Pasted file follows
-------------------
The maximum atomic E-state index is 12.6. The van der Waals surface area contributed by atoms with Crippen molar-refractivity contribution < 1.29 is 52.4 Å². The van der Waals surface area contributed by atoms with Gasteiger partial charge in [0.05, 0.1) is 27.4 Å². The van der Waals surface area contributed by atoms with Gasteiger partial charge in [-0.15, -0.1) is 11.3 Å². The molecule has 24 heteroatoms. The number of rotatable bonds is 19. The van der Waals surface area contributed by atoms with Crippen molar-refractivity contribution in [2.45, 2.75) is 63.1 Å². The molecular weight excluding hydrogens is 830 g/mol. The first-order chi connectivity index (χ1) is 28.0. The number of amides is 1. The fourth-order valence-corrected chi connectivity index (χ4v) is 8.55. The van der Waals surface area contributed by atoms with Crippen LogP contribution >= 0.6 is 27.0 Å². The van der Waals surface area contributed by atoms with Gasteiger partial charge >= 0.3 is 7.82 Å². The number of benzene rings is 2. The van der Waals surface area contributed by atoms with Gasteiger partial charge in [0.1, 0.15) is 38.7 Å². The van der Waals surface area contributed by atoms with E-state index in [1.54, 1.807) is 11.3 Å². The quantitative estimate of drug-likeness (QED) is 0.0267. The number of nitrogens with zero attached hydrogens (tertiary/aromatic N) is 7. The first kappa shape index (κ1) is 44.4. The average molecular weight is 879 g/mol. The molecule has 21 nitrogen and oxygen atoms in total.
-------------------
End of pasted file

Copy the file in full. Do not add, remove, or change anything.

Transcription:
The maximum atomic E-state index is 12.6. The van der Waals surface area contributed by atoms with Crippen molar-refractivity contribution < 1.29 is 52.4 Å². The van der Waals surface area contributed by atoms with Gasteiger partial charge in [0.05, 0.1) is 27.4 Å². The van der Waals surface area contributed by atoms with Gasteiger partial charge in [-0.15, -0.1) is 11.3 Å². The molecule has 24 heteroatoms. The number of rotatable bonds is 19. The van der Waals surface area contributed by atoms with Crippen molar-refractivity contribution in [2.45, 2.75) is 63.1 Å². The molecular weight excluding hydrogens is 830 g/mol. The first-order chi connectivity index (χ1) is 28.0. The number of amides is 1. The fourth-order valence-corrected chi connectivity index (χ4v) is 8.55. The van der Waals surface area contributed by atoms with Crippen LogP contribution >= 0.6 is 27.0 Å². The van der Waals surface area contributed by atoms with Gasteiger partial charge >= 0.3 is 7.82 Å². The number of benzene rings is 2. The van der Waals surface area contributed by atoms with Gasteiger partial charge in [0.1, 0.15) is 38.7 Å². The van der Waals surface area contributed by atoms with E-state index in [1.54, 1.807) is 11.3 Å². The quantitative estimate of drug-likeness (QED) is 0.0267. The number of nitrogens with zero attached hydrogens (tertiary/aromatic N) is 7. The first kappa shape index (κ1) is 44.4. The average molecular weight is 879 g/mol. The molecule has 21 nitrogen and oxygen atoms in total.